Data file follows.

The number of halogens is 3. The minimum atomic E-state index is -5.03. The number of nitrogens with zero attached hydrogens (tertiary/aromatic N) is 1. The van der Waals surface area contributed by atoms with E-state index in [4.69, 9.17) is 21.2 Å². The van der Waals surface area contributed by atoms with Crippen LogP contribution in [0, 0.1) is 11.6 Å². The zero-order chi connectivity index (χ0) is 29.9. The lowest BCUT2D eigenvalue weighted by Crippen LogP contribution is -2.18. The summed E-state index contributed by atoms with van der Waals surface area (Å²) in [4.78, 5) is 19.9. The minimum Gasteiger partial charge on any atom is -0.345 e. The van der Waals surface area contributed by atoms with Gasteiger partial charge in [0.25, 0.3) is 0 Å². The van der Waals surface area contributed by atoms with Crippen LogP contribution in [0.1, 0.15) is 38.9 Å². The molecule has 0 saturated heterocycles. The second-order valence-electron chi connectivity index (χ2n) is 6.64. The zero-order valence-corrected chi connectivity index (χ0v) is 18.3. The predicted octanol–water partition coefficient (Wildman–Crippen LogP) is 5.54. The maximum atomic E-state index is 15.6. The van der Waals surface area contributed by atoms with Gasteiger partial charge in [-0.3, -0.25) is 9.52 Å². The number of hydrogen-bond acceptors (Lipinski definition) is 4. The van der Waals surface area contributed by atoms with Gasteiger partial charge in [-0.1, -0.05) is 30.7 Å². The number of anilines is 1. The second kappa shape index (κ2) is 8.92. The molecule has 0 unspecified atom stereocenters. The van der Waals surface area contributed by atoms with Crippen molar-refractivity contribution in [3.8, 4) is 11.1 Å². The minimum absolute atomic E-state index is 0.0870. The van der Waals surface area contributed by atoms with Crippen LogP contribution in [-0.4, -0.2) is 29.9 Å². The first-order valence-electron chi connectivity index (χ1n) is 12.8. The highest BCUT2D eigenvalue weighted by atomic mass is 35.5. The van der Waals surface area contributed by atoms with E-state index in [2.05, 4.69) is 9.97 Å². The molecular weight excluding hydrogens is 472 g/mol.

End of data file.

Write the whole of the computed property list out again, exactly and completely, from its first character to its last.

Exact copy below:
The number of halogens is 3. The minimum atomic E-state index is -5.03. The number of nitrogens with zero attached hydrogens (tertiary/aromatic N) is 1. The van der Waals surface area contributed by atoms with E-state index in [4.69, 9.17) is 21.2 Å². The van der Waals surface area contributed by atoms with Crippen LogP contribution in [0, 0.1) is 11.6 Å². The zero-order chi connectivity index (χ0) is 29.9. The lowest BCUT2D eigenvalue weighted by Crippen LogP contribution is -2.18. The summed E-state index contributed by atoms with van der Waals surface area (Å²) in [4.78, 5) is 19.9. The minimum Gasteiger partial charge on any atom is -0.345 e. The van der Waals surface area contributed by atoms with Gasteiger partial charge in [0.25, 0.3) is 0 Å². The van der Waals surface area contributed by atoms with Crippen LogP contribution in [0.1, 0.15) is 38.9 Å². The molecule has 0 saturated heterocycles. The second-order valence-electron chi connectivity index (χ2n) is 6.64. The zero-order valence-corrected chi connectivity index (χ0v) is 18.3. The predicted octanol–water partition coefficient (Wildman–Crippen LogP) is 5.54. The maximum atomic E-state index is 15.6. The van der Waals surface area contributed by atoms with Gasteiger partial charge in [-0.3, -0.25) is 9.52 Å². The number of hydrogen-bond acceptors (Lipinski definition) is 4. The van der Waals surface area contributed by atoms with Gasteiger partial charge in [-0.1, -0.05) is 30.7 Å². The number of anilines is 1. The second kappa shape index (κ2) is 8.92. The molecule has 0 unspecified atom stereocenters. The van der Waals surface area contributed by atoms with Crippen molar-refractivity contribution in [3.8, 4) is 11.1 Å². The minimum absolute atomic E-state index is 0.0870. The van der Waals surface area contributed by atoms with Crippen LogP contribution in [-0.4, -0.2) is 29.9 Å². The first-order valence-electron chi connectivity index (χ1n) is 12.8. The highest BCUT2D eigenvalue weighted by atomic mass is 35.5. The van der Waals surface area contributed by atoms with E-state index in [2.05, 4.69) is 9.97 Å². The molecular weight excluding hydrogens is 472 g/mol.